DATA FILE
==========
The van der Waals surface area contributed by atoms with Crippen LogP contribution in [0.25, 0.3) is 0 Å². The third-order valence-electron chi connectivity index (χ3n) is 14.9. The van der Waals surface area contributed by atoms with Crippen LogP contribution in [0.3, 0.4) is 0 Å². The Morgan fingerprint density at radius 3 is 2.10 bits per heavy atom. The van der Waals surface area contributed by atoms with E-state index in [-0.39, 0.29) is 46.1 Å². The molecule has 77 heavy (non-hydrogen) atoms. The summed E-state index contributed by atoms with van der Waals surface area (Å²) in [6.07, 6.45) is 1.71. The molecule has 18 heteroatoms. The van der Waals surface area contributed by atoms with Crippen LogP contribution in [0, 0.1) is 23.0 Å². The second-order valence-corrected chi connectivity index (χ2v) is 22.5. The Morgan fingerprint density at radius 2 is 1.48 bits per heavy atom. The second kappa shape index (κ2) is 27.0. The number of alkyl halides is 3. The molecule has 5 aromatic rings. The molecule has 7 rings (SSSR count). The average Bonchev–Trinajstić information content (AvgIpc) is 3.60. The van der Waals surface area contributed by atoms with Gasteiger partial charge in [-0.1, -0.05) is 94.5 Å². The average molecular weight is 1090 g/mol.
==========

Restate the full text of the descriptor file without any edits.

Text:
The van der Waals surface area contributed by atoms with Crippen LogP contribution in [0.25, 0.3) is 0 Å². The third-order valence-electron chi connectivity index (χ3n) is 14.9. The van der Waals surface area contributed by atoms with Crippen LogP contribution in [0.3, 0.4) is 0 Å². The Morgan fingerprint density at radius 3 is 2.10 bits per heavy atom. The van der Waals surface area contributed by atoms with E-state index in [-0.39, 0.29) is 46.1 Å². The molecule has 77 heavy (non-hydrogen) atoms. The summed E-state index contributed by atoms with van der Waals surface area (Å²) in [6.07, 6.45) is 1.71. The molecule has 18 heteroatoms. The van der Waals surface area contributed by atoms with Crippen LogP contribution in [0, 0.1) is 23.0 Å². The second-order valence-corrected chi connectivity index (χ2v) is 22.5. The Morgan fingerprint density at radius 2 is 1.48 bits per heavy atom. The second kappa shape index (κ2) is 27.0. The number of alkyl halides is 3. The molecule has 5 aromatic rings. The molecule has 7 rings (SSSR count). The average Bonchev–Trinajstić information content (AvgIpc) is 3.60. The van der Waals surface area contributed by atoms with Gasteiger partial charge in [-0.1, -0.05) is 94.5 Å². The average molecular weight is 1090 g/mol.